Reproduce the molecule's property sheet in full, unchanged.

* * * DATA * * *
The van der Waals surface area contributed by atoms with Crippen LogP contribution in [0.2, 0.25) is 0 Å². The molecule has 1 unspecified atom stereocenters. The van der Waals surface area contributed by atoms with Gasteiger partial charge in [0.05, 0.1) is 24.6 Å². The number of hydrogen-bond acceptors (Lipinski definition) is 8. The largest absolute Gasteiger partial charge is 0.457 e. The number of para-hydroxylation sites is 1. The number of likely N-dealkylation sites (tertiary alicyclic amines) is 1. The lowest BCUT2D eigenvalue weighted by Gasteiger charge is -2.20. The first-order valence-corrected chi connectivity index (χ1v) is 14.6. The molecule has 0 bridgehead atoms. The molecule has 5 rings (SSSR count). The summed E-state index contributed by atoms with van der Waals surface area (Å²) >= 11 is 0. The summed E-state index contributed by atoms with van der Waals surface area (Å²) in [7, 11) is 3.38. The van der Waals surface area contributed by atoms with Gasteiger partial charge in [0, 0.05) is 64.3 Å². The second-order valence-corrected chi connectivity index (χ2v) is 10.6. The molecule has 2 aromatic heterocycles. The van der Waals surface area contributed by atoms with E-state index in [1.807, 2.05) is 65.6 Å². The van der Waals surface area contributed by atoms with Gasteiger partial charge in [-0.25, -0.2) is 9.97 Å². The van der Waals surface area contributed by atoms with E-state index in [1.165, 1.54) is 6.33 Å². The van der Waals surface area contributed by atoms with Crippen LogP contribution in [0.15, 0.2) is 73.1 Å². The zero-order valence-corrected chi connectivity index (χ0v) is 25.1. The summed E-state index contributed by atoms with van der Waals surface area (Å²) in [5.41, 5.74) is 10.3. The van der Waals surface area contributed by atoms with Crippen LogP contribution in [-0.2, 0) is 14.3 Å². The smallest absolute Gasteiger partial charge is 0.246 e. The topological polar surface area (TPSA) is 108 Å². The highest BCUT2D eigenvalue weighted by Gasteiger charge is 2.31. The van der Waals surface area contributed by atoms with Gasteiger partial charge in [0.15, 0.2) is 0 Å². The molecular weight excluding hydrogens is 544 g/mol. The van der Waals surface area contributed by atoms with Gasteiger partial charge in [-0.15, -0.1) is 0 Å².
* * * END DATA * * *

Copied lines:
The van der Waals surface area contributed by atoms with Crippen LogP contribution in [0.2, 0.25) is 0 Å². The molecule has 1 unspecified atom stereocenters. The van der Waals surface area contributed by atoms with Gasteiger partial charge in [0.05, 0.1) is 24.6 Å². The number of hydrogen-bond acceptors (Lipinski definition) is 8. The largest absolute Gasteiger partial charge is 0.457 e. The number of para-hydroxylation sites is 1. The number of likely N-dealkylation sites (tertiary alicyclic amines) is 1. The lowest BCUT2D eigenvalue weighted by Gasteiger charge is -2.20. The first-order valence-corrected chi connectivity index (χ1v) is 14.6. The molecule has 0 bridgehead atoms. The molecule has 5 rings (SSSR count). The summed E-state index contributed by atoms with van der Waals surface area (Å²) >= 11 is 0. The summed E-state index contributed by atoms with van der Waals surface area (Å²) in [7, 11) is 3.38. The van der Waals surface area contributed by atoms with Gasteiger partial charge in [0, 0.05) is 64.3 Å². The second-order valence-corrected chi connectivity index (χ2v) is 10.6. The molecule has 2 aromatic heterocycles. The van der Waals surface area contributed by atoms with E-state index in [1.807, 2.05) is 65.6 Å². The van der Waals surface area contributed by atoms with Gasteiger partial charge in [-0.25, -0.2) is 9.97 Å². The van der Waals surface area contributed by atoms with E-state index in [1.165, 1.54) is 6.33 Å². The van der Waals surface area contributed by atoms with Crippen LogP contribution in [0.15, 0.2) is 73.1 Å². The zero-order valence-corrected chi connectivity index (χ0v) is 25.1. The summed E-state index contributed by atoms with van der Waals surface area (Å²) in [5.41, 5.74) is 10.3. The van der Waals surface area contributed by atoms with Crippen LogP contribution in [-0.2, 0) is 14.3 Å². The smallest absolute Gasteiger partial charge is 0.246 e. The topological polar surface area (TPSA) is 108 Å². The highest BCUT2D eigenvalue weighted by Gasteiger charge is 2.31. The van der Waals surface area contributed by atoms with Gasteiger partial charge in [0.15, 0.2) is 0 Å². The molecular weight excluding hydrogens is 544 g/mol. The van der Waals surface area contributed by atoms with Gasteiger partial charge in [-0.15, -0.1) is 0 Å².